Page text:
The Tax-Free Savings Account (TFSA) has been a life-changing introduction by the Canadian government. Available since 2009, the cumulative contribution room in the tax-advantaged account has grown to $75,500 with the 2021 TFSA update.
The TFSA has grown increasingly popular among Canadians in recent years. If you can use it properly, the TFSA can be a powerful wealth-building tool that can help you retire far wealthier in the long run. However, many Canadians are making a critical TFSA mistake that is resulting in them failing to make the most of this investment vehicle.
I will discuss the TFSA mistake that you should learn about and avoid in 2021 and how you can make the most of the tax-advantaged account.
Cash as the primary holding in TFSAs
According to a Bank of Montreal survey, Canadians put more money into their TFSAs in 2020 despite the financial crisis caused by the global pandemic. The annual report conducted by the bank found that the average amount held by Canadians in TFSAs rose by more than 9% to $30,921 from a year ago.
However, the report also revealed an alarming statistic. It reported that only 49% of TFSA users are aware that they can hold both cash and at least one other type of investment in the account. To make matters worse, the bank found that almost 38% of the TFSA holdings on average are in cash. Using the account to hold cash is a mistake that does not let you fully benefit from the account’s tax-advantaged status.
Making better use of your TFSA contribution room
“Savings” is part of the account’s name, but the TFSA is so much more than a savings account. By storing cash in the account, you are effectively depriving yourself of the potential that its tax-free status can provide.
Any earnings from assets you hold in your TFSA can grow your account balance without incurring any income taxes. It means the interest earned, capital gains, and any dividends can grow your account balance significantly without letting the Canada Revenue Agency (CRA) touch a single penny for taxes.
Using the contribution room for income-generating assets can give you a greater way to grow your account balance than holding cash.
A Dividend Aristocrat to consider
Allocating some of the TFSA contribution room to reliable dividend-paying stocks like Telus Corp. (TSX:T)(NYSE:TU) can help you get more out of the account than holding the equivalent amount in cash. Interest payments can grow your account balance, but today’s low interest rates can’t provide you with the same growth that a Canadian Dividend Aristocrat like Telus can.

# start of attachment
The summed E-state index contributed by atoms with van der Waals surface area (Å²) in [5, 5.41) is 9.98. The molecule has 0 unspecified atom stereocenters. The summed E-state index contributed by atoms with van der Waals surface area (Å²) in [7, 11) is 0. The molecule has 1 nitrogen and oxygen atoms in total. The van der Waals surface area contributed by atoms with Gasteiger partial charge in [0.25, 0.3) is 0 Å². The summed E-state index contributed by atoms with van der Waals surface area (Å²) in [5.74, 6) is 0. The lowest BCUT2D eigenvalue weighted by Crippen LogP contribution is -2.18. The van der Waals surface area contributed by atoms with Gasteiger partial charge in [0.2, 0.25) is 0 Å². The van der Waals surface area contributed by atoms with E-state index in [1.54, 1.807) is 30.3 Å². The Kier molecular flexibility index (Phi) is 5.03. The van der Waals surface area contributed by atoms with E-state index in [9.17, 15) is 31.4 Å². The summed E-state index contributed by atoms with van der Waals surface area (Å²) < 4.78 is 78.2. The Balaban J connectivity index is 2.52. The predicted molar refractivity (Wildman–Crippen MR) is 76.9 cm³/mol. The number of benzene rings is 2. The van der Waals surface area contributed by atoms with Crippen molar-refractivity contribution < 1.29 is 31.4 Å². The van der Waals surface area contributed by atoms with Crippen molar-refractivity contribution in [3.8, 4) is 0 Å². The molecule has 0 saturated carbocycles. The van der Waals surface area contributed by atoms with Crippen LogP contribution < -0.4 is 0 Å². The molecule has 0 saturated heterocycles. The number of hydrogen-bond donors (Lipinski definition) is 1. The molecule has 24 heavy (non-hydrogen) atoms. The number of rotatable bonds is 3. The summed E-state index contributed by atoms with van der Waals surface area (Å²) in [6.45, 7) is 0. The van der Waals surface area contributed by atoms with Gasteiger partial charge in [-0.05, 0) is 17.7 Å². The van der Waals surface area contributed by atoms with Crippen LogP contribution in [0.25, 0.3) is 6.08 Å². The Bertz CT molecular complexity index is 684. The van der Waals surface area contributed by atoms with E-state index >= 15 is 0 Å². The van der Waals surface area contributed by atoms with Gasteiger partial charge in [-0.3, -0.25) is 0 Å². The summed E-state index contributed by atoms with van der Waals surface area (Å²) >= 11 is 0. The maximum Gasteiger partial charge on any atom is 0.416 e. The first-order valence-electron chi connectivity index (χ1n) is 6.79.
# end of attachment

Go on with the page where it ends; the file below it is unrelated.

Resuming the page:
Telus is a terrific asset to consider holding in your TFSA; the stock has a $33.78 billion market capitalization, trading for $26.31 per share at writing. At its current valuation, it offers investors a juicy 4.73% dividend yield. Investing in the stock and holding its shares in your TFSA means that you can grow your account balance through its hefty dividend payouts and any capital gains for the stock.
Allocating the equivalent contribution room to cash will entitle you only to returns from interests that are not even that high. Additionally, Telus is a telecom giant that has been increasing its dividend payouts to investors for the last 16 years. The telecom company has also expanded its reach into internet and TV services. It also has one of the largest subscriber bases in the country for mobile phones.
If you consider the TFSA as an investment tool than a simple savings account, you can get a lot more out of the account. Using the tax-free contribution room to hold income-generating assets can let you grow your wealth much faster than you can with the equivalent amount in cash. Telus could be an excellent way to begin building a portfolio of reliable dividend stocks for your TFSA.